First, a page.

Oleta Fitzgerald, who has served as director at Children's Defense Fund-Southern Region for 24 years, will be one of four honorees at the Women's Foundation of Mississippi's Women of Vision 2019 awards on Monday, Oct. 21. The other honorees are Betsy Bradley, director of the Mississippi Museum of Art; Jackson-native comedienne Rita Brent; and Holly Lange, executive director of the Mississippi Book Festival.
The Women's Foundation is giving Fitzgerald its Activist Award for her work advocating on behalf of children and struggling families across Mississippi. As regional director, Fitzgerald is responsible for fundraising and staff programming for CDFSR. The organization advocates for quality public education and health care for children and helps families with income tax credit, food stamps and other programs. CDFSR advocates for full funding for K-12 education at the state level, Fitzgerald told the Jackson Free Press.
Fitzgerald is also involved in a "two-generation strategy" CDFSR is carrying out, which involves providing early childhood learning for preschoolers while also working with parents on their own education and workforce goals. CDFSR also helped pass the Children's Health Insurance Program, which expanded health care eligibility for children in Mississippi, primarily for those whose families bring in too much income to receive Medicaid but not enough to afford private health-care options.
Born in Madison County, Fitzgerald graduated from Piney Woods School and enrolled at Tougaloo College, where she received a bachelor's degree in social sciences and history in 1970.
"I wanted to go to Tougaloo because it was a legacy school for my mother, Zenova Davis Garrett, and because it was one of two privately-owned historically black colleges in Mississippi alongside Rust College where students could be more politically active than at state-funded schools," Fitzgerald says.
Throughout the Civil Rights Movement in the 1960s, Fitzgerald participated in voter registration drives and other student activism at Tougaloo. During her time there, Fitzgerald met civil-rights icons such as Stokely Carmichael and Dr. Martin Luther King Jr. when they visited the campus.
She also participated in a social science research lab that Ernst Borinski, then head of the sociology department at Tougaloo, led in partnership with Millsaps College. The lab brought together people with diverse views to deconstruct issues surrounding racial matters and policy issues in the state, as well as build understanding and positive experiences among interracial groups, Fitzgerald says.
After graduating from Tougaloo, Fitzgerald took a job as an administrative assistant for a Quaker-funded organization in Atlanta, Ga., called the American Friends Service Committee, which ran programs like the Southeastern Public Education Program, which helped support families working to desegregate public schools in the South.
"People who were working toward desegregation might lose their jobs, their houses, or worse, might face firebombings and all kinds of other things," Fitzgerald says. "The Quakers in the committee would support those people until they could find new homes or sources of income."
Fitzgerald worked for the AFSC for seven years, and eventually left to become regional director for the Children's Foundation's regional office, which helped provide resources to schools needing assistance so that children could have nutritious meals.
After leaving the Children's Foundation, Fitzgerald got involved in electoral politics in Atlanta. She worked as a volunteer in the campaigns of Maynard Jackson, who became the city's first black mayor; Julian Bond, a founding member of the Southern Poverty Law Center, in his successful bid for a Georgia State Senate seat; and Andrew Young, a George congressman who went on to become U.S. Ambassador to the United Nations. Fitzgerald also met and formed an ongoing professional relationship with civil-rights leader and Georgia congressman John Lewis.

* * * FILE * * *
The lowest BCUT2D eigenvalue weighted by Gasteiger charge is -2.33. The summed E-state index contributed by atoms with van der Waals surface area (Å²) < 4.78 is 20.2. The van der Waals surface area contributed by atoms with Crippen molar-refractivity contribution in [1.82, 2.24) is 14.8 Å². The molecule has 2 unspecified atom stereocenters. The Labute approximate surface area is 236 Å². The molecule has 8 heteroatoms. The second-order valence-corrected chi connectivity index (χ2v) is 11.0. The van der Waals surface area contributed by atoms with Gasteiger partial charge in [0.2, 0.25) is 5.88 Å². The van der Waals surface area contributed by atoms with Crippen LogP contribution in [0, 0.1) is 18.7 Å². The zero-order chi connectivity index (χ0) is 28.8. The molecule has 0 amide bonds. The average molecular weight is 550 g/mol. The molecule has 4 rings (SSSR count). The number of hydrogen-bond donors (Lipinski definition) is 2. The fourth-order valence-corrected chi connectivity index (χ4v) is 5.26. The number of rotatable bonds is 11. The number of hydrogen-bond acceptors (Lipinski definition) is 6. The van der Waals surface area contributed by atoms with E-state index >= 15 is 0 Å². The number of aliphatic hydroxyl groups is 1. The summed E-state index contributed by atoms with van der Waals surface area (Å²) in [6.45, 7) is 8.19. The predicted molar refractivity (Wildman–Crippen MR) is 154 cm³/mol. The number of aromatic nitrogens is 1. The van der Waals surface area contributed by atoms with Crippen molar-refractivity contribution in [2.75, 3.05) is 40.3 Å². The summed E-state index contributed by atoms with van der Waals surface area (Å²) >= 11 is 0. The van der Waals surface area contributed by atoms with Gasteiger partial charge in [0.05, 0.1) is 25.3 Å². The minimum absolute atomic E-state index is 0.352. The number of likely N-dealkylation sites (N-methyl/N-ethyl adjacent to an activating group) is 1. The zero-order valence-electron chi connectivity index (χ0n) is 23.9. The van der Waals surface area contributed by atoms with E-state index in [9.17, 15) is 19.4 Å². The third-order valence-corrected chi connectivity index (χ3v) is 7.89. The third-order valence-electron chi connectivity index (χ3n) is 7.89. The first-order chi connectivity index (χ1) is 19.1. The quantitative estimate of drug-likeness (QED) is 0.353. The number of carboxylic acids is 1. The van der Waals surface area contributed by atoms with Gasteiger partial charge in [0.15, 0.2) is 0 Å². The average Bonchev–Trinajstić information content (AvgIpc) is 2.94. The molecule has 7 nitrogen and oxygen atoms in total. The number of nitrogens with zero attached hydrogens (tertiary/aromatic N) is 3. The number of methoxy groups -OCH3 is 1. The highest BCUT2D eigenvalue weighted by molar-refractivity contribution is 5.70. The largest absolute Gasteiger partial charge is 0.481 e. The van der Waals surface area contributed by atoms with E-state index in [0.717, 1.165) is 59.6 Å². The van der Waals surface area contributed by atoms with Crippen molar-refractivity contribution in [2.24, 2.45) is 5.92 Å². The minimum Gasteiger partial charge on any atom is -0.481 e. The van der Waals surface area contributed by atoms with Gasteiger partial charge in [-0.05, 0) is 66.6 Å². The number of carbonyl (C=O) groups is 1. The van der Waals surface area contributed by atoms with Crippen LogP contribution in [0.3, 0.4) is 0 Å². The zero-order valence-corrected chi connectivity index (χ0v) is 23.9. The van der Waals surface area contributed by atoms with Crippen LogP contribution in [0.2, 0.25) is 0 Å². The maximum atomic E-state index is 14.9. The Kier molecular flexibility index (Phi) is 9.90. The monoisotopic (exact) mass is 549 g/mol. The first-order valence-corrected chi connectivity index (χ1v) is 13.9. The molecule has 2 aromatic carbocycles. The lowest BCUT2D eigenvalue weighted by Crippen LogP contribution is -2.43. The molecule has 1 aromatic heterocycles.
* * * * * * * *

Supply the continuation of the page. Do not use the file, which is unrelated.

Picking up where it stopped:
In 1980, Fitzgerald joined the Southern Regional Council and began working to get minorities elected to rural electric power association cooperative boards. She returned to Mississippi in 1984 after her mother fell ill and took a job as an organizer for the Mississippi Democratic Party. The party assigned her as field director for Mike Espy, former U.S. Secretary of Agriculture, in his successful 1985 campaign for a position on the U.S. House of Representatives, making him the first African American to represent Mississippi on a federal level since Reconstruction . After the election, she became district director of Espy's congressional office in Mississippi.
Fitzgerald worked as the Mississippi coordinated campaign director for Bill Clinton for his presidential campaign in 1991, then traveled to Washington, D.C., to take a position as White House liaison and later director of intergovernmental affairs at the Department of Agriculture. In that role, she led the federal government's long-term response to the Great Flood of 1993, which affected areas in the Midwestern United States. She decided to return to Madison in 1995 after Marion Wright Edelman, president of the Children's Defense Fund, offered her a position as southern regional director.
"I didn't care for Washington and its traffic, or working directly in government, so when I got that offer I was glad to come back," Fitzgerald says. "I was also ready to go back into advocacy. There is a close alignment with electoral policy and advocacy, but the latter has always felt more fulfilling to me. What makes it so fulfilling is the fact that people need help and for their stories to be lifted up and recognized. If we are to curb generational problems, we need to be able to strengthen the abilities and capacities of our children."
Fitzgerald has four children, Rashida Walker, Yusef Fitzgerald, Layla Fitzgerald and Joi Fitzgerald.